buckwheat noodles

♫Kansai Roadtrip♫ Izushi Soba and Takeda Castle Ruins

1:32 AM

A couple weekends ago, some friends and I decided a tiny road trip was in order. And with only only 1 week of planning, we were able to grab some crab nabe, a night of onsen, Izushi soba and healthy little hike.


To reserve our hotel, we used Rakuten Travel. It's a well-known Japanese travel service that offers a plethora of discounts for hotel and transportation within and outside of Japan. The service also has an English website and Smartphone application. The results and prices seem more or less identical on both sites, so you shouldn't have to worry about getting duped out of a few bucks. If you're still a bit nervous about using a Japanese service, there's always Voyagin. They have staff available that can speak both languages and help you out with your reservation.
Enjoying the expressway sights.
While all of the locations I'll list in this blog are accessible by train, trying to see them in all in two days like we did may make for a very hard, and not very relaxing, trip. If possible, I definitely recommend renting a car and making a classic road trip out of the adventure. There is a toll to use the expressway, and while it is not necessary to use the expressways to get around, it will shave off quite a few hours from your trip.

Here is  map of our route and all our stops. Detailed information about the nearest train and bus stations is available on the map above.

The Sights


Official Izushi Tourism Website (JP)
Official Izushi Tourism Website (ENG)
The Shinkoro clock tower.
Izushi is a cozy little castle town that is well known in the kansai area for its soba. Once you enter the small town, you'll see that these noodles shops are arranged much like Starbucks, with one on every corner and sometimes a couple in between. Also, be on the look out for friendly townsfolk ready to hand out coupons for their noodle shop, if you're looking to save some yen.

Tojo Soba

Toyoka-shi, Izushi-cho Yagi 13
Hours of Operation
Mon. - Fri.: 10:00 AM to 5:00PM
Sat./Sun./National Holidays Open until 6:00 PM
Tel: 0796-52-5567
Official Website (JP)
Tojo Soba right by the clock tower.
We wandered into this castle town without much of a game plan. We knew there would be soba, and we doubted that we would run into any terrible restaurants, so we just picked the restaurant that looked the coolest. Tojo Soba is located right next to the little pond that surrounds the clock tower. You also get a view of the Izushi Castle ruins from the eating area, so it's a great spot if you're a bit of a romantic.

Tojo Soba has a basic soba plan where 1 person gets 5 plates of soba, plus all of the dressings, for 850 yen. Our group was feeling pretty hungry, so we ordered 10 plates per person. That was more than enough for me.

That's a lot of soba.
For the big eaters, they have an eating contest where if you each a certain number of plates within a specified time limit, you can get up to 1 year of soba free! I don't know who needs that much soba, but there must certainly be a need for them to have it up on their site, right?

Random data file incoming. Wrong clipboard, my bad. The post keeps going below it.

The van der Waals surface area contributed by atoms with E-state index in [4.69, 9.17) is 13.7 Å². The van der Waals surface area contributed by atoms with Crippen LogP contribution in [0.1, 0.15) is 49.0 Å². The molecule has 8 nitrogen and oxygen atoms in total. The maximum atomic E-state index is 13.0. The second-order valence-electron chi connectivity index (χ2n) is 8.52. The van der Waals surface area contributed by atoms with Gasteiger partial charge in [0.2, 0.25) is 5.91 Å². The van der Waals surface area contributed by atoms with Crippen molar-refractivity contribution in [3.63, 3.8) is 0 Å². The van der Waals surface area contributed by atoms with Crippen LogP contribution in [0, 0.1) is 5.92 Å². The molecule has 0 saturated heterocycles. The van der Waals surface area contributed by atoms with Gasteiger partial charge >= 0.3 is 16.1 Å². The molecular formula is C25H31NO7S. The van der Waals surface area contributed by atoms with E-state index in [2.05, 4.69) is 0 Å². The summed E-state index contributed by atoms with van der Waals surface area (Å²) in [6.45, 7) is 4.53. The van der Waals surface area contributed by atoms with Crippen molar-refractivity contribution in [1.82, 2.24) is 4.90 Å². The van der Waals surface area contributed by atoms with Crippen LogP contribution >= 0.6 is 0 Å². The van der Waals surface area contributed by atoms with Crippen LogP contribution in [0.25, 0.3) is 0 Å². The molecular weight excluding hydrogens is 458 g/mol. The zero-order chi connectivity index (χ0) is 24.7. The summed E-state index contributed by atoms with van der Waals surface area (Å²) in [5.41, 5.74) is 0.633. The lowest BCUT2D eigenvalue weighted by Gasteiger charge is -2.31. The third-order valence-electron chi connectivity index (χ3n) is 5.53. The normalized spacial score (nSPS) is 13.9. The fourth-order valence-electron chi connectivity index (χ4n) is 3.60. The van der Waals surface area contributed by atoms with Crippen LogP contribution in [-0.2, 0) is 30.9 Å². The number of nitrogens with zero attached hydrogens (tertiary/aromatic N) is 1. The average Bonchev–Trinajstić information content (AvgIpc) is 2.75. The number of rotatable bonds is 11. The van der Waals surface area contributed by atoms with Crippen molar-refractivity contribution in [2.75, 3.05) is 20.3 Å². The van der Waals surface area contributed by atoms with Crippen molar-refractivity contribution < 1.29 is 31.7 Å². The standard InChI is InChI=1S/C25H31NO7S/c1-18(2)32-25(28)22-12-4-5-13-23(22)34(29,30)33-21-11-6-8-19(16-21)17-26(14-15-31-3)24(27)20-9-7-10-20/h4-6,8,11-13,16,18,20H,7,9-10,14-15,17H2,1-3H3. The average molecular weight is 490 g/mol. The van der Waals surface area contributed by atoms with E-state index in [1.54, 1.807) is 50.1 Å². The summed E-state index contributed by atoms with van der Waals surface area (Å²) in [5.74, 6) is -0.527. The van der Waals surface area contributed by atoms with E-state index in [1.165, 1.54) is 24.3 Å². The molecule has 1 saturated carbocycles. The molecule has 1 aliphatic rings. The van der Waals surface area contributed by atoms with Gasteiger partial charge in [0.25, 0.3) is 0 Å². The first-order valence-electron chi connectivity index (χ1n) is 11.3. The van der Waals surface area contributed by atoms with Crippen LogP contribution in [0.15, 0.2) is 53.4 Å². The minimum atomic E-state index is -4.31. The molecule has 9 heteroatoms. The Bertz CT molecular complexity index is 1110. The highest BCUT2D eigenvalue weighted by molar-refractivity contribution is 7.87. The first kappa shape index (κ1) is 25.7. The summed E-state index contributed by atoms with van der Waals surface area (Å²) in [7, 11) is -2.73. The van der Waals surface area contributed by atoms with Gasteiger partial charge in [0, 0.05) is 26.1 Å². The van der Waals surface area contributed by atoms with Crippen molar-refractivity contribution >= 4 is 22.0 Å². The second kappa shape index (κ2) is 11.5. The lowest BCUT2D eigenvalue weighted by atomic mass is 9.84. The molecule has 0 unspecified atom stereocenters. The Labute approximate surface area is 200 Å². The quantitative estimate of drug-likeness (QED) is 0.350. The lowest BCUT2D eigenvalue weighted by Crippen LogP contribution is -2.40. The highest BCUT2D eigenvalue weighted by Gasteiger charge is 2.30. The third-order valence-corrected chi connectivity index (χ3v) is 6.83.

Izushi Castle Ruins

Kinosaki Webpage on Izushi Castle Town (ENG)
Bridge to the ruins.
After lunch, we wandered over to the ruins of the old Izushi Castle. Unfortunately, since they are ruins, there's only this first gate at the moat, and one other gate further up the hill. Everything else is just rocky remains.

The second tower.

I read on a couple sites that this town has quite a lot of festivals, and I bet a festival setup around the castle ruins would be pretty awesome. Though I have to be honest when I say I'm not sure whether I'd make the long trip back out here just for a festival (I don't do well with crowds anyway). But if I lived in the area, I'd probably be at the castle town for every festival.

Arikoyama-inari Shrine

Stairs leading to the shrine.
Further up the mountain, behind the ruins, is the local Arikoyama-inari Shrine. Inari shrines are local shrines located in villages and towns throughout Japan. According to the Japanese Wikipedia page, Arikoyama-inari Shrine has been around since 1604.

The inari watching us all.
Aside from just giving you your classic shrine feels, the location of this shrine sports a fantastic view of the castle town below and the mountains beyond. I'm being completely serious when I say this is one of my favorite shrine shots from all my shrine visits in Japan (even the Grand Shrines!).

Lovely momiji leaves.
One of the best things this area has going for it is all the flora surrounding the castle town. The town itself is quite small and mostly filled with souvenir and soba shops. There are also shops where you can try making your own soba or porcelain, but these are also activities available in much closer cities. But if you have the time, and the means, I would definitely suggest visiting at least once.